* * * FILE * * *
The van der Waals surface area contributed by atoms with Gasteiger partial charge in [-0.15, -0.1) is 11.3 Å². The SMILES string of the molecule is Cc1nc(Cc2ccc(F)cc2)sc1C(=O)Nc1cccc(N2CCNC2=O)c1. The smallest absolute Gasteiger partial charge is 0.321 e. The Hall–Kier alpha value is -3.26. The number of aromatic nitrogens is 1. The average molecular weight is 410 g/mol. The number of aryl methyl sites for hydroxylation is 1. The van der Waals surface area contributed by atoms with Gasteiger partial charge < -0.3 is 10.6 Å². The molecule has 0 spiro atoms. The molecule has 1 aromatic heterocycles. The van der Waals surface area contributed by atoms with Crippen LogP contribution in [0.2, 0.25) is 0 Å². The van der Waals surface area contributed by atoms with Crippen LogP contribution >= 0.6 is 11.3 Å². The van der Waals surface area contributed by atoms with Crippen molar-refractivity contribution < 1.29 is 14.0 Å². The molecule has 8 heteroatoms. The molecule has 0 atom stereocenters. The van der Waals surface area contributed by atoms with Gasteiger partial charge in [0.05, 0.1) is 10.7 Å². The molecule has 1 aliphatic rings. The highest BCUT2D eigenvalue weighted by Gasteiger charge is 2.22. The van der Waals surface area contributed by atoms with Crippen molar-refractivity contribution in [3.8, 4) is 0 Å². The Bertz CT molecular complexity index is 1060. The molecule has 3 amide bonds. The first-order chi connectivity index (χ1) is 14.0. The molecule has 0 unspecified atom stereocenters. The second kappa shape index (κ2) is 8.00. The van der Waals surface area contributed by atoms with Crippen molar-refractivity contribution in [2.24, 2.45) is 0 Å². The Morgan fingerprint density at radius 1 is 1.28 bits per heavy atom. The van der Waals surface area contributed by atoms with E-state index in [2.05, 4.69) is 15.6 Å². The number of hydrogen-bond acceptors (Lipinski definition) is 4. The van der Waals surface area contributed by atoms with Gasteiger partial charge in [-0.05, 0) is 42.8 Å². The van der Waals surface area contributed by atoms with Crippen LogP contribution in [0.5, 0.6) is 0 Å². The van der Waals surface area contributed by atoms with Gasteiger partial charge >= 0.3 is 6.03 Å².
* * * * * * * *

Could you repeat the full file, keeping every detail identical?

The van der Waals surface area contributed by atoms with Gasteiger partial charge in [-0.15, -0.1) is 11.3 Å². The SMILES string of the molecule is Cc1nc(Cc2ccc(F)cc2)sc1C(=O)Nc1cccc(N2CCNC2=O)c1. The smallest absolute Gasteiger partial charge is 0.321 e. The Hall–Kier alpha value is -3.26. The number of aromatic nitrogens is 1. The average molecular weight is 410 g/mol. The number of aryl methyl sites for hydroxylation is 1. The van der Waals surface area contributed by atoms with Gasteiger partial charge < -0.3 is 10.6 Å². The molecule has 0 spiro atoms. The molecule has 1 aromatic heterocycles. The van der Waals surface area contributed by atoms with Crippen LogP contribution in [0.2, 0.25) is 0 Å². The van der Waals surface area contributed by atoms with Crippen LogP contribution >= 0.6 is 11.3 Å². The van der Waals surface area contributed by atoms with Crippen molar-refractivity contribution < 1.29 is 14.0 Å². The molecule has 8 heteroatoms. The molecule has 0 atom stereocenters. The van der Waals surface area contributed by atoms with Gasteiger partial charge in [0.05, 0.1) is 10.7 Å². The molecule has 1 aliphatic rings. The highest BCUT2D eigenvalue weighted by Gasteiger charge is 2.22. The van der Waals surface area contributed by atoms with Crippen molar-refractivity contribution in [3.8, 4) is 0 Å². The Bertz CT molecular complexity index is 1060. The molecule has 3 amide bonds. The first-order chi connectivity index (χ1) is 14.0. The molecule has 0 unspecified atom stereocenters. The second kappa shape index (κ2) is 8.00. The van der Waals surface area contributed by atoms with Crippen molar-refractivity contribution in [2.24, 2.45) is 0 Å². The Morgan fingerprint density at radius 1 is 1.28 bits per heavy atom. The van der Waals surface area contributed by atoms with E-state index in [2.05, 4.69) is 15.6 Å². The number of hydrogen-bond acceptors (Lipinski definition) is 4. The van der Waals surface area contributed by atoms with Gasteiger partial charge in [-0.05, 0) is 42.8 Å². The van der Waals surface area contributed by atoms with Crippen LogP contribution in [0.5, 0.6) is 0 Å². The van der Waals surface area contributed by atoms with Gasteiger partial charge >= 0.3 is 6.03 Å².